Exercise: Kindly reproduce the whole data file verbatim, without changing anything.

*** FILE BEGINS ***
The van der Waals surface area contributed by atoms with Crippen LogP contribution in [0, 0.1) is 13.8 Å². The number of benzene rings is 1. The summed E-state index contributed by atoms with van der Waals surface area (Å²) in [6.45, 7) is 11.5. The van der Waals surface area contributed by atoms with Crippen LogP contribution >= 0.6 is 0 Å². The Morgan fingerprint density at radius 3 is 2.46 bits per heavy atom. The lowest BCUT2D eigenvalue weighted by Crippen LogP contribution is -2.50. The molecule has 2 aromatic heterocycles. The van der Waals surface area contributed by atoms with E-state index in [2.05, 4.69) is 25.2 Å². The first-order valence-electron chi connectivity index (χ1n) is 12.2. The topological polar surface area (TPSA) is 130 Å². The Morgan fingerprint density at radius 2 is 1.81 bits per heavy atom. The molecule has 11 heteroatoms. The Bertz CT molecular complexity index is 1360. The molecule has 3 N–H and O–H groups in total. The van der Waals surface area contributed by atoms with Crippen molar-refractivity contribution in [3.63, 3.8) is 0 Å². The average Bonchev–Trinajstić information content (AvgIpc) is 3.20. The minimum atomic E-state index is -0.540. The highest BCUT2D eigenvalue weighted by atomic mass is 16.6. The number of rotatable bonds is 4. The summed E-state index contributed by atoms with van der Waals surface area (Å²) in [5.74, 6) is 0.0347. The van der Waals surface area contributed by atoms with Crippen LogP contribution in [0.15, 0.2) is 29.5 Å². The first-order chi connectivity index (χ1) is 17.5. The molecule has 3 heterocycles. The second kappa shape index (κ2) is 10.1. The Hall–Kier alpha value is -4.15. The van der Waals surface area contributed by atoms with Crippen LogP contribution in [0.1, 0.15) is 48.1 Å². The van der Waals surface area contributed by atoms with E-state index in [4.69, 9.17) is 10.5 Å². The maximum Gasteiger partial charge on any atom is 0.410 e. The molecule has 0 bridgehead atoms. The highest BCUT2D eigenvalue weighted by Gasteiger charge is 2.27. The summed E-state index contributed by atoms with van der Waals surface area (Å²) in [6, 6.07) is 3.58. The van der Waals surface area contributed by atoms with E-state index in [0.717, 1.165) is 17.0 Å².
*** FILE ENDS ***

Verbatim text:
The van der Waals surface area contributed by atoms with Crippen LogP contribution in [0, 0.1) is 13.8 Å². The number of benzene rings is 1. The summed E-state index contributed by atoms with van der Waals surface area (Å²) in [6.45, 7) is 11.5. The van der Waals surface area contributed by atoms with Crippen LogP contribution >= 0.6 is 0 Å². The Morgan fingerprint density at radius 3 is 2.46 bits per heavy atom. The lowest BCUT2D eigenvalue weighted by Crippen LogP contribution is -2.50. The molecule has 2 aromatic heterocycles. The van der Waals surface area contributed by atoms with E-state index in [2.05, 4.69) is 25.2 Å². The first-order valence-electron chi connectivity index (χ1n) is 12.2. The topological polar surface area (TPSA) is 130 Å². The Morgan fingerprint density at radius 2 is 1.81 bits per heavy atom. The molecule has 11 heteroatoms. The Bertz CT molecular complexity index is 1360. The molecule has 3 N–H and O–H groups in total. The van der Waals surface area contributed by atoms with Crippen molar-refractivity contribution in [3.63, 3.8) is 0 Å². The average Bonchev–Trinajstić information content (AvgIpc) is 3.20. The minimum atomic E-state index is -0.540. The highest BCUT2D eigenvalue weighted by atomic mass is 16.6. The number of rotatable bonds is 4. The summed E-state index contributed by atoms with van der Waals surface area (Å²) in [5.74, 6) is 0.0347. The van der Waals surface area contributed by atoms with Crippen LogP contribution in [0.15, 0.2) is 29.5 Å². The first-order chi connectivity index (χ1) is 17.5. The molecule has 3 heterocycles. The second kappa shape index (κ2) is 10.1. The Hall–Kier alpha value is -4.15. The van der Waals surface area contributed by atoms with Crippen LogP contribution in [0.1, 0.15) is 48.1 Å². The van der Waals surface area contributed by atoms with E-state index in [4.69, 9.17) is 10.5 Å². The maximum Gasteiger partial charge on any atom is 0.410 e. The molecule has 0 bridgehead atoms. The highest BCUT2D eigenvalue weighted by Gasteiger charge is 2.27. The summed E-state index contributed by atoms with van der Waals surface area (Å²) in [6, 6.07) is 3.58. The van der Waals surface area contributed by atoms with E-state index in [0.717, 1.165) is 17.0 Å².